In the year 1567, in Trawtenaw,  a City of Buhemia, there was one Stephen Hubener, that gathered such great Riches, built such stately houses, and was so successfull that all admired. And at last falling sick, dyed and was very honourably inter’d. But a short while after his death and buriall, his body (or that which is more likely, the Devill by his Diabolical power, carried about his body) did pinch many men with such strait embracements, that many of them died, yet diverse recovered again, who all with one consent confessed that they were thus clasped or beclipped by this rich man, in that very habit in which they had seen him alive, therefore the Magistrate of that place, that he might void or lay this Satanical sight, commanded the body of that man to be digged out of the grave, after he had lain in the Earth twenty weeks, yet was not corrupted or rotten, but fat, as young and well fed bodies use to be; the body was delivered to the Hangman, to be carried away to the place of execution, where he cut off his head with his Axe, and anatomizing him, took out his heart, and did cleave it: there issued out of his body bloud, as if he had been alive (witch-like) to sustain punishment, therefore the Hangman threw the body into the fire, a great company standing by, his head being bound to his feet, and so he tyed neck and heels.

"Not corrupted or rotten, but fat“ – how very unpleasant!

The second extract is a seasonal tale of witchcraft from Italy.

We read in Paulus Grillandus, a Lawyer of Italy, a man very well experienc’d in the facts of Witches and Sorcerers, That there was a certain Country-man not far from Rome, in the year of the world, 1526. who when he saw his Wife rise naked in the night to anoint her self, and that thereupon presently she was gone out of his sight, and could not be found in the house, the next day provided himself of a good cudgel wherewith to belabour her sides, untill she should tell him whither, and to what end she so conveyed her self last night, which she presently doing, he pardoned her, upon condition that she would convey him amongst her fraternity. She the next day anointed both her husband and her self, and then they were presently mounted each of them upon a Goat, and so presently brought amongst the muster of Witches. Now his Wife had forewarned the man, he should by no means name God or Christ, unlesse in scorn and opproby to him: when they were thus in the croud, the wife appointed her husband to stand a little aloof till she had saluted the Prince of them , (who was most magnificently cloathed and guarded about with a great ring of men and women; all honouring and waiting upon this their Lord) and that by so doing, he should see the whole of the businesse. When they had done this, they began a ring-dance, (which is now taken up among the Countrey-people) that dancing backwards, they might not see one the others faces: It may be to the intent they might not know, nor accuse one another, if perhaps they might be arraigned in the presence of one another, after: which Triscalanus did, to whom Charls the Ninth gave leave and liberty, that he might discover his fellows. He told them, being in a great assembly of young men, That there were many there that adored and worshipped a Goat in their meetings, and kissed his very posteriours (or arse-hole in plain English, if you will have it so). Then by reason his back was towards them, he not seeing them, they danced together, and the devils copulated together in men and womens shapes. After their dancing, the tables were covered and furnished with meat; the woman then moved the man to salute the Prince, and sitting down with the rest of the company to the table, seeing the table furnished with meat, he called for salt; and when salt was brought to the table, before he tasted any thing, he said grace, which being ended, presently men, meats and table vanished away, and he was left desolate alone, being very cold, and not knowing where he was; As soon as it was day, he came to some shepherds, of whom being asked, Whether he knew where he were? He answered, That he knew himself to be in the Beneventanian Earldom, in the royal command of the Pope. These things were done a thousand miles from Rome, from whence travelling, he was forc’d to beg his meat and rayment, and at length coming home upon the eighth day after, poor and lean, he apprehended his Wife; by whom many more being accused, and confessing the truth, they were all hanged.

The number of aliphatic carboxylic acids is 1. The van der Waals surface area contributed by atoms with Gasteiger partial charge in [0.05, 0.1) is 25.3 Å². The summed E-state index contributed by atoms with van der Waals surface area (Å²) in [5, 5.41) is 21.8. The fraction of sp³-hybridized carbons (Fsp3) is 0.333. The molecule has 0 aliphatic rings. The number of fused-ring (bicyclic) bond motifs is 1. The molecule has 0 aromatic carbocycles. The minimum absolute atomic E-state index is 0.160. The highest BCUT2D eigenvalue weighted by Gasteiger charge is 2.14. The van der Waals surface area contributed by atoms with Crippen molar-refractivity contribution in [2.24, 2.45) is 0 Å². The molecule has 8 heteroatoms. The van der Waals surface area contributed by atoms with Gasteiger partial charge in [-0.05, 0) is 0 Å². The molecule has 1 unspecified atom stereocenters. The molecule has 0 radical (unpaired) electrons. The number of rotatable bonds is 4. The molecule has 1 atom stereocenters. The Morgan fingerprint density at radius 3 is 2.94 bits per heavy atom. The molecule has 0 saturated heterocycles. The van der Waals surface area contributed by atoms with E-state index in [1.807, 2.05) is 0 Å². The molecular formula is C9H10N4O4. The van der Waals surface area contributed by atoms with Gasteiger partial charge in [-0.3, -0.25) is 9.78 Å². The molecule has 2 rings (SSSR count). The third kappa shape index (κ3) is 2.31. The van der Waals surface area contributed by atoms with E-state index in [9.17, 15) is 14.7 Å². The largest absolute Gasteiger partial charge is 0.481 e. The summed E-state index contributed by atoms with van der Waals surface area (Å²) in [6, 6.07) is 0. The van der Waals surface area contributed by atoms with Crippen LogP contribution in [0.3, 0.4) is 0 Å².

I particularly like these two tales because of the wealth of detail in them; they are told almost as colourfully as any literary ghost story. I like to think that the seventeenth century readers of the History of Specters experienced a very pleasant frisson whilst reading them!

To return to the twenty-first century: I happened to mention to someone the other day that Slendergame was apparently the scariest game ever, and my son corrected me.
"Now it’s only the second scariest game ever,“ he said. "There’s another one that’s even scarier.“
Sigh. I wonder who’s going to end up pre-playing that one for him..?

Thank you, Helen for such an interesting, spooky and well-researched post.  Another MOI recommendation for All Hallow's Read would be Helen's latest book Wish Me Dead, a tale that epitomises the age old advice of being careful what you wish for... Helen also has a book of ghost stories hitting the shelves next year, so keep The Sea Change and Other Stories (published by Swan River Pressin mind when we remind you of All Hallow's Read 2013.  You can find out more about Helen and her great stories here and we'll see you over the weekend for some scary short films here in the MOI.